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Women and Malay Voices

Undercurrent Murmurings in Indonesia’s Colonial Past


Tineke Hellwig

Women and Malay Voices examines Malay literature by Chinese peranakan authors in the Dutch East Indies between 1915 and 1940. The narratives, some of them based on sensational murder trials reported in the news, offer insights into women’s lives and experiences and glimpses of female agency. With its primary focus on Malay texts and Asian women, this book offers a unique opportunity to hear subaltern voices and understand the lives of colonized women in new ways. Using feminist and postcolonial theories, this study juxtaposes the Malay texts with Dutch fiction and newspaper accounts to gain insight into how gender, race, and class are represented and what ideologies marked power relations in Dutch East Indies society.


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Chapter 1 Introduction 1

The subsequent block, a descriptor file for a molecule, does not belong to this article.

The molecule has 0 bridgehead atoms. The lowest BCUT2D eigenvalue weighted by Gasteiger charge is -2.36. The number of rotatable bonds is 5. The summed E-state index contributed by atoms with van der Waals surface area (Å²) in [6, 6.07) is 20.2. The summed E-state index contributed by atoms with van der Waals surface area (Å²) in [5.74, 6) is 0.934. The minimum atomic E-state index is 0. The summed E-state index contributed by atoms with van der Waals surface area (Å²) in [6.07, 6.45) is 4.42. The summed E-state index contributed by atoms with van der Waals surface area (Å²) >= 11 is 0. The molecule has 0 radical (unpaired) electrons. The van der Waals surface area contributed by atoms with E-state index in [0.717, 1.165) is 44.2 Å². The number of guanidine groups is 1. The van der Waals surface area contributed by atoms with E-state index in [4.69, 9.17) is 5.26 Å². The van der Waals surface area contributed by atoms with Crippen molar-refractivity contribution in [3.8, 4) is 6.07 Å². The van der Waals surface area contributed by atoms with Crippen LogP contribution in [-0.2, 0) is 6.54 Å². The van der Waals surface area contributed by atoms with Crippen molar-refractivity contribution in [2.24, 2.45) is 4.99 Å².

Chapter 1 Introduction This book discusses Malay works of literature published in the Dutch East Indies between 1915 and 1940. The texts were intended for popular reading, and written in non-standard Malay by authors of Chinese descent, most of them peranakan (mixed-blood Chinese).1 This genre formed an “undercurrent” in literary production and, until the 1980s, was marginalized and ignored. These stories deserve serious attention as cultural products of the late colonial period, a time when Indies society was going through a transition from more traditional values to early modernity. The Malay literary texts reflect and represent this period’s processes of societal change. The present study recovers some of the stories from obscurity and demonstrates that these understudied texts are worth examining through close reading. I soon discovered that the textual and discursive boundaries of these Malay works are porous, and blurred with other texts and discourses, many of them in Dutch. Therefore, I decided to explore intertextual and interdiscursive connections by juxtaposing Malay discourses with discourses in Dutch, be they literary, journalistic, historical or oral accounts. Since Dutch was the hegemonic language in the Indies, Dutch discourses in most cases present the colonizer’s authoritative and masculine points of view. I start here from the premise that the Malay works speak the language of the subaltern and give the perspective of the colonized, of Asians, and of the feminine. “Writing in Indonesian [Malay] as a kind of literary lingua franca…allowed colonized or postcolonial subjects to evade, rather than compel...

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